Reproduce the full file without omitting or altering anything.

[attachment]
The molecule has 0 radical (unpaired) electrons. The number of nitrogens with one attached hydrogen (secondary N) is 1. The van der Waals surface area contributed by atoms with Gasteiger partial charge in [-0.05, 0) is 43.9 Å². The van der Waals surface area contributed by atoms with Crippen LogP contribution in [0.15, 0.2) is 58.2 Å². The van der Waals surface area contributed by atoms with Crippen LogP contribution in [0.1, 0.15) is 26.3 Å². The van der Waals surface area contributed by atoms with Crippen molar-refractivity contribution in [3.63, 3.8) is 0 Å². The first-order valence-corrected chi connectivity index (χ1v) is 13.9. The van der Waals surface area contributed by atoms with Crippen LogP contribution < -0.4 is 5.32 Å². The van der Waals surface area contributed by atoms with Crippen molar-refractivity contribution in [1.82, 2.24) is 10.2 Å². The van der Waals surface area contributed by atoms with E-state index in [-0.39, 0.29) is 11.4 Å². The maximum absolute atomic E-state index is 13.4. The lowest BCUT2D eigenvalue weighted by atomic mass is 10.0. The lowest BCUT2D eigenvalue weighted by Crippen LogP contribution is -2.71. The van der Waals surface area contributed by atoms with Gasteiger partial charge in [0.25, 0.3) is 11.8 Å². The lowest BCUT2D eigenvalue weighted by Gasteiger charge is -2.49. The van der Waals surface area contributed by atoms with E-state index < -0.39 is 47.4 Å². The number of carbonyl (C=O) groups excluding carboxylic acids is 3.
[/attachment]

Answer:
The molecule has 0 radical (unpaired) electrons. The number of nitrogens with one attached hydrogen (secondary N) is 1. The van der Waals surface area contributed by atoms with Gasteiger partial charge in [-0.05, 0) is 43.9 Å². The van der Waals surface area contributed by atoms with Crippen LogP contribution in [0.15, 0.2) is 58.2 Å². The van der Waals surface area contributed by atoms with Crippen LogP contribution in [0.1, 0.15) is 26.3 Å². The van der Waals surface area contributed by atoms with Crippen molar-refractivity contribution in [3.63, 3.8) is 0 Å². The first-order valence-corrected chi connectivity index (χ1v) is 13.9. The van der Waals surface area contributed by atoms with Crippen LogP contribution < -0.4 is 5.32 Å². The van der Waals surface area contributed by atoms with Crippen molar-refractivity contribution in [1.82, 2.24) is 10.2 Å². The van der Waals surface area contributed by atoms with E-state index in [-0.39, 0.29) is 11.4 Å². The maximum absolute atomic E-state index is 13.4. The lowest BCUT2D eigenvalue weighted by atomic mass is 10.0. The lowest BCUT2D eigenvalue weighted by Crippen LogP contribution is -2.71. The van der Waals surface area contributed by atoms with Gasteiger partial charge in [0.25, 0.3) is 11.8 Å². The lowest BCUT2D eigenvalue weighted by Gasteiger charge is -2.49. The van der Waals surface area contributed by atoms with E-state index < -0.39 is 47.4 Å². The number of carbonyl (C=O) groups excluding carboxylic acids is 3.